Schematic diagram
1980, Michel Caussignac’s PhD thesis

Alain Benoît
CNRS, Medal of Innovation laureate in 2012
©2012, photothèque du CNRS

Minidil 70 from Air Liquide
©2012, S. Triqueneaux

Karl (Charlie) Neumaier

In September 1981, Karl (Charlie) Neumaier - a cryogenics specialist who had come from the Meissner-Institut in Garching - was conducting an experiment on IN13 with Anton (Toni) Heidemann on LuH0.01. To get down to the temperature they wanted to work at, the Oxford Instruments dilution cryostat brought to the ILL by Paul Hilton needed a whole week. Toni and Charlie were exasperated, and quite rightly so!

Charlie asks:

Do you want me to build you a top-loading system that’s more practical and much faster?

Toni replies:


Independently of the Benoît/Caussignac team, Charlie then designed and built the first “3He/4He dilution refrigerator insert for standard ILL cryostats [2,3]. In his own words:

It was a completely unbureaucratic affair between Toni (Anton Heidemann) and myself, without any detailed study by a committee of important people. According to the theory of aerodynamics, bumblebees can’t fly, but as they don’t know this, they fly just the same. You can apply the same kind of reasoning to the insert. We attempted the impossible and were lucky enough to succeed.

This extremely compact device slid into the Orange cryostat in place of the normal sample holder. Nothing could be simpler! It was not only much simpler to use and to maintain, but was also cheaper than a dedicated dilution cryostat.

Dominique Brochier (Head of the Sample Environment Service), who was struggling with the dilution cryostats in use in those days, tells how he felt very relieved when the "Charlie" inserts came on the scene! Karl then trained Jean-Louis Ragazzoni to use this new technology.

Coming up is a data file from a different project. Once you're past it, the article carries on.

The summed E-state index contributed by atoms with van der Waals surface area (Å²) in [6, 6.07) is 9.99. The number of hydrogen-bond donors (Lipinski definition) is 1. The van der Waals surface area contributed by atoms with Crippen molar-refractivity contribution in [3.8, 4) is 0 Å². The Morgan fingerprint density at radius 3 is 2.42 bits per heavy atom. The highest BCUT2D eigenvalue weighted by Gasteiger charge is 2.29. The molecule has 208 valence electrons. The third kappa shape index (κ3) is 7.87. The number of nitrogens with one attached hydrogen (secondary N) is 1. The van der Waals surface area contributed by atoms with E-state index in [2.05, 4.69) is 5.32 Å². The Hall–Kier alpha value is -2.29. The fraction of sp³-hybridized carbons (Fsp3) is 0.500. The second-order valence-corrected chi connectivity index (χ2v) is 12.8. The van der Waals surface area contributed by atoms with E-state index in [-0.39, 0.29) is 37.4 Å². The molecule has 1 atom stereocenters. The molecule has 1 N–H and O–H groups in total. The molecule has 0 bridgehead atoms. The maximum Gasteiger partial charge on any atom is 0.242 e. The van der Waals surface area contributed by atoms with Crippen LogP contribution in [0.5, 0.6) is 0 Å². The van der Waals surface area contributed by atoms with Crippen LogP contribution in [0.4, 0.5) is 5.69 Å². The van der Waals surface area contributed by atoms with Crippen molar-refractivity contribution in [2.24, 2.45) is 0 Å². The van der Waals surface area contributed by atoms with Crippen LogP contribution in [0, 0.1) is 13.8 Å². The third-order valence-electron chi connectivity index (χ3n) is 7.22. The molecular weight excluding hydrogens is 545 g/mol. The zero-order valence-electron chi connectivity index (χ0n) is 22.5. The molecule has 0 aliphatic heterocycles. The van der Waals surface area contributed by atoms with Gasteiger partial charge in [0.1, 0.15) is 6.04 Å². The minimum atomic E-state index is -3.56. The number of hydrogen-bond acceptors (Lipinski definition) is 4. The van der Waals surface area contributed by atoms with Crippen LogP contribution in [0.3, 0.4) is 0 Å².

During the long reactor shutdown (1982-1983), Jean-Louis Ragazzoni, Peter Suttling and Roger Chung built around twenty inserts, although, at the beginning at least, the mixing chamber heat exchanger and the continuous heat exchanger were still made in Garching by Karl Neumaier himself. Some of these inserts were then exported (1 to Rutherford Lab, 2 to NIST, 1 to LAP, 1 to Max Planck Munich) and the ILL kept 2. The remainder would be used for spare parts. The laboratories were charged 115 000 francs (or almost 35 000 € in 2014 value) for an insert and its Orange cryostat. According to Jean-Louis Tholence (CNRS), the dilution cryostats available on the market were around 5 times more expensive, although it is difficult to know whether or not this comparison is based on full systems.

The insert (in blue) in an Orange cryostat
Colour version of 1982 diagram by K. Neumaier

Schematic diagram of a 3He/4He dilution insert

Photo in the 1982 ILL Annual Report
©1982, ILL

Where on earth is that leak?
Photo provided by K. Neumaier

The cold head of a dilution insert
©1987, Photo Anton Heidemann

The upper part of a dilution insert
©1987, Photo Anton Heidemann

K. Neumaier in 1987